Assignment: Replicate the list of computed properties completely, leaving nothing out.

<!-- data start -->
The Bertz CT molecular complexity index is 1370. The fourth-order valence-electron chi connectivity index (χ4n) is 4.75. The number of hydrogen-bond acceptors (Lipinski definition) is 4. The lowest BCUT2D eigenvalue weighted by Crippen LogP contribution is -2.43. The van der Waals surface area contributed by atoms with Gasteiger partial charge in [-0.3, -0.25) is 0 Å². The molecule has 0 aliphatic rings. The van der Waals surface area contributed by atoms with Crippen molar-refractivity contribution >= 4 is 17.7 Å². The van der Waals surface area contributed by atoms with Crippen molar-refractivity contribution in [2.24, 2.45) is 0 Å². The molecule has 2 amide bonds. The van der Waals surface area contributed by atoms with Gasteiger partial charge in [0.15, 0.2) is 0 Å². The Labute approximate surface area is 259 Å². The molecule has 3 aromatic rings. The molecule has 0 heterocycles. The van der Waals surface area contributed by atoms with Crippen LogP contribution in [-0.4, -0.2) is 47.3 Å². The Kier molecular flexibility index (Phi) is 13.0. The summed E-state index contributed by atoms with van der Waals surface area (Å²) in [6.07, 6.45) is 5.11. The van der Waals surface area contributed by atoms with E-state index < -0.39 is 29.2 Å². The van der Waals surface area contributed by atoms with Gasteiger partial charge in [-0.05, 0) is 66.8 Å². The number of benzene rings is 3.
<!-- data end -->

The Bertz CT molecular complexity index is 1370. The fourth-order valence-electron chi connectivity index (χ4n) is 4.75. The number of hydrogen-bond acceptors (Lipinski definition) is 4. The lowest BCUT2D eigenvalue weighted by Crippen LogP contribution is -2.43. The van der Waals surface area contributed by atoms with Gasteiger partial charge in [-0.3, -0.25) is 0 Å². The molecule has 0 aliphatic rings. The van der Waals surface area contributed by atoms with Crippen molar-refractivity contribution >= 4 is 17.7 Å². The van der Waals surface area contributed by atoms with Crippen molar-refractivity contribution in [2.24, 2.45) is 0 Å². The molecule has 2 amide bonds. The van der Waals surface area contributed by atoms with Gasteiger partial charge in [0.15, 0.2) is 0 Å². The Labute approximate surface area is 259 Å². The molecule has 3 aromatic rings. The molecule has 0 heterocycles. The van der Waals surface area contributed by atoms with Crippen LogP contribution in [-0.4, -0.2) is 47.3 Å². The Kier molecular flexibility index (Phi) is 13.0. The summed E-state index contributed by atoms with van der Waals surface area (Å²) in [6.07, 6.45) is 5.11. The van der Waals surface area contributed by atoms with E-state index < -0.39 is 29.2 Å². The van der Waals surface area contributed by atoms with Gasteiger partial charge in [-0.05, 0) is 66.8 Å². The number of benzene rings is 3.